Editorial: Since Congress keeps refusing to step up, park users should pay more
When the Interior Department recently announced that it wanted to raise peak-season entry fees at 17 popular national parks to $70 per vehicle, some took it as an affront to the democratic notion that public lands are for everyone. The Outdoor Industry Association noted its concern that the “move could leave some visitors priced out of the parks.” It also took the opportunity to call for Congress to simply set aside more money for “outdoor recreation infrastructure like our parks and other public lands.”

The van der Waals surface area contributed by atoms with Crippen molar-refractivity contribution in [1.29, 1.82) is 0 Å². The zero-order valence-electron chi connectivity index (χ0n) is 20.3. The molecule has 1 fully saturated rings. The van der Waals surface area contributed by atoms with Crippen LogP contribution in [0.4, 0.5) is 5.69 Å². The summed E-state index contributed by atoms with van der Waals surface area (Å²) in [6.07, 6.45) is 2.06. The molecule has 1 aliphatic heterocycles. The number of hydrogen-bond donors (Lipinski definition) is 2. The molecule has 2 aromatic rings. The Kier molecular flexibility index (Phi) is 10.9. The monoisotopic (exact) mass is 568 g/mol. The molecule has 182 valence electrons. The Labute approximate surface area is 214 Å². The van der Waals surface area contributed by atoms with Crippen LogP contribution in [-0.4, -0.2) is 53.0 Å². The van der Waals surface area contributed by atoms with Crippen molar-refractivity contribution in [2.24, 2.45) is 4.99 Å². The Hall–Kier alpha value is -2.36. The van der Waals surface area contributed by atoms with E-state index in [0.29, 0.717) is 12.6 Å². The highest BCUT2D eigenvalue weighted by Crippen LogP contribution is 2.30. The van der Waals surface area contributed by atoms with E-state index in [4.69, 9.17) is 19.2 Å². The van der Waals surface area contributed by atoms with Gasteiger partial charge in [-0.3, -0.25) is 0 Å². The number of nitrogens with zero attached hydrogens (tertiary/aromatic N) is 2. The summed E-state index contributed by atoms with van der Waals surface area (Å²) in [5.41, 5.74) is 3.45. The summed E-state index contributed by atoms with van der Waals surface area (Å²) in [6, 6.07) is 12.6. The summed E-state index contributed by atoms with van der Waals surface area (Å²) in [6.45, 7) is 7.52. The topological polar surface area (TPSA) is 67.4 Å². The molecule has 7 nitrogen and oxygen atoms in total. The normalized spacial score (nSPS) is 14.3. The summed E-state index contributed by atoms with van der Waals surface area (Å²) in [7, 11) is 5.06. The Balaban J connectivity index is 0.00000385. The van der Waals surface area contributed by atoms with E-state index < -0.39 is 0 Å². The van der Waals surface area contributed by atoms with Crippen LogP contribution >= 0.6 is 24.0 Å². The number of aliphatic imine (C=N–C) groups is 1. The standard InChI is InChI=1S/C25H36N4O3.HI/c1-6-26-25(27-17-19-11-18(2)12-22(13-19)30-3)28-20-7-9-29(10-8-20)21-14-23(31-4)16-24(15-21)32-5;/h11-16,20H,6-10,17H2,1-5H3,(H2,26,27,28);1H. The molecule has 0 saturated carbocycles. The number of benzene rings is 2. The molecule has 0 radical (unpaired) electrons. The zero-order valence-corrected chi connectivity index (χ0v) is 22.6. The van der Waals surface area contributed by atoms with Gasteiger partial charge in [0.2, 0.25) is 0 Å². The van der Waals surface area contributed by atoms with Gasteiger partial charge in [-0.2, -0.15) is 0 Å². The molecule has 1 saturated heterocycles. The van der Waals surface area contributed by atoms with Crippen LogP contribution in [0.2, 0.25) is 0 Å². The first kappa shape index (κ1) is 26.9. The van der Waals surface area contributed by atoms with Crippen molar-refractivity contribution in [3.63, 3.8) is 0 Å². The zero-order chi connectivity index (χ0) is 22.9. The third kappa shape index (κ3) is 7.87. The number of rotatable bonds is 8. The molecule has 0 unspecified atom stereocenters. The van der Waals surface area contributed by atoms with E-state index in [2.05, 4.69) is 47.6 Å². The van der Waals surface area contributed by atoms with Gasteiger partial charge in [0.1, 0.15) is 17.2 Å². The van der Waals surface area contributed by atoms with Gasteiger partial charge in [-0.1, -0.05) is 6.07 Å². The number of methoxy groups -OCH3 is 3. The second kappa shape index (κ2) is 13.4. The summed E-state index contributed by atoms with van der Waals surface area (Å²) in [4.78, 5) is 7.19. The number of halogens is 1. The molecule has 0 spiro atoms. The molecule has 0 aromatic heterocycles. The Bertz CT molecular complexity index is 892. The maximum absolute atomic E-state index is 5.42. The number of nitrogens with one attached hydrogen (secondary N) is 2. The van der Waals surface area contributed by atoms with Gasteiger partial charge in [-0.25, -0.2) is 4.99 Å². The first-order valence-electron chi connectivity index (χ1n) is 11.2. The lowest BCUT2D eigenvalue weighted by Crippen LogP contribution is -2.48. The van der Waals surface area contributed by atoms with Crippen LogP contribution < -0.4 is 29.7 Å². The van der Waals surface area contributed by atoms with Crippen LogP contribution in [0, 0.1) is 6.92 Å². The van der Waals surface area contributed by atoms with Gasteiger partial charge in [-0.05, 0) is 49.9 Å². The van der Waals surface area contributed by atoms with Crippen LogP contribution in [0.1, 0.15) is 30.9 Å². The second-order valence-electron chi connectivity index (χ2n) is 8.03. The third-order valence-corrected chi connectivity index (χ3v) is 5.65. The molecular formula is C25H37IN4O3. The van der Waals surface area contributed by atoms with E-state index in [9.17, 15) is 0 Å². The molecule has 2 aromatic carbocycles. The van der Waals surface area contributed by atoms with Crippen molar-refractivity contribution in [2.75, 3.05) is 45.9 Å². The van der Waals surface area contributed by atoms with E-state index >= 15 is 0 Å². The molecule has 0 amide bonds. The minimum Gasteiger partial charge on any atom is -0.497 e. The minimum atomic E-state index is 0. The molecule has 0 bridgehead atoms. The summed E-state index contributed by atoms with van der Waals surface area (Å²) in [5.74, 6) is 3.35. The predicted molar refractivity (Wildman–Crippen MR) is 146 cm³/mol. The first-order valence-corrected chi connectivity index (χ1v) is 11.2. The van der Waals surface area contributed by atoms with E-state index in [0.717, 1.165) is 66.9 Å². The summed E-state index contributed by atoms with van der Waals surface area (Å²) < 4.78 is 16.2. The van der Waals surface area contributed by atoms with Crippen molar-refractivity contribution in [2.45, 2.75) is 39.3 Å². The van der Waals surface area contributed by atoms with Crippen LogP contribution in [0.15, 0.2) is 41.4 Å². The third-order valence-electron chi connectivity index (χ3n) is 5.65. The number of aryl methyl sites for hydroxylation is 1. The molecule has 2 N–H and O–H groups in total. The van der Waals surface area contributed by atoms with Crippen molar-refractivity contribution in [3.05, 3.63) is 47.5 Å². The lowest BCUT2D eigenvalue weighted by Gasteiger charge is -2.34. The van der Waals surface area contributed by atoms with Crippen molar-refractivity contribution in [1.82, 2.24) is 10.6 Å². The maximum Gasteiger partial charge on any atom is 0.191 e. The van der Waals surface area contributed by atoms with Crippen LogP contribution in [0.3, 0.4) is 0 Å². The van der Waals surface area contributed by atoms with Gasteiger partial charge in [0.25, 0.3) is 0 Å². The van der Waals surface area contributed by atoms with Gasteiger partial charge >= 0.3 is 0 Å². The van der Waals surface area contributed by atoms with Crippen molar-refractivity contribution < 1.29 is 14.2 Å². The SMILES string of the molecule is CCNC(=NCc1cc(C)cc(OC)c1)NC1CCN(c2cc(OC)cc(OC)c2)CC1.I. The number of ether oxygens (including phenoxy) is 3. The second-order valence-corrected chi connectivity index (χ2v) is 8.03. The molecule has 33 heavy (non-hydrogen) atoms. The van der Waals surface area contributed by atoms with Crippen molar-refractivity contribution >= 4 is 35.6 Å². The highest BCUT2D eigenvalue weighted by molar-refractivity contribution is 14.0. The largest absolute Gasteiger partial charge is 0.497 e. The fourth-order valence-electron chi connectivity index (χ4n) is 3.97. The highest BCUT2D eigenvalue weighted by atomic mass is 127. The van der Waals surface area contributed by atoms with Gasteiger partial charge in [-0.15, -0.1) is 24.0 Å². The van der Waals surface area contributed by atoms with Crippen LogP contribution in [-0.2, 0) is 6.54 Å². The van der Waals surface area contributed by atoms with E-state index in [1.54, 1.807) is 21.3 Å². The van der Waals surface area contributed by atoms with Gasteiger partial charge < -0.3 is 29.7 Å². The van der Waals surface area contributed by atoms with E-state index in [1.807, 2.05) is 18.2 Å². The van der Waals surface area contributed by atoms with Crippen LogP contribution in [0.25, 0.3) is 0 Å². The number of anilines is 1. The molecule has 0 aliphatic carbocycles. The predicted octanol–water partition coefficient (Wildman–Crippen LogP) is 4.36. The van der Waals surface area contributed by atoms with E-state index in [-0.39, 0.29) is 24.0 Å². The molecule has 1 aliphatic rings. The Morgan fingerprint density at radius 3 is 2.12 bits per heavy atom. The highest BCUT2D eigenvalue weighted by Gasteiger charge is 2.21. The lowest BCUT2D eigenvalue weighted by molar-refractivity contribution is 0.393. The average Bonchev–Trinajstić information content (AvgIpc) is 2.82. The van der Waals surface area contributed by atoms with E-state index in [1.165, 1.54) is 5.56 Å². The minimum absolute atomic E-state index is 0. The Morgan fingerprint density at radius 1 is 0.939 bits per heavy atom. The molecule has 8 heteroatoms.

So far that strategy hasn’t worked. Overdue maintenance projects facing federal land agencies amount to more than $11 billion for national parks and $5 billion for national forests. Yet legislators continue to allocate enough funds to cover only a mere fraction of that maintenance.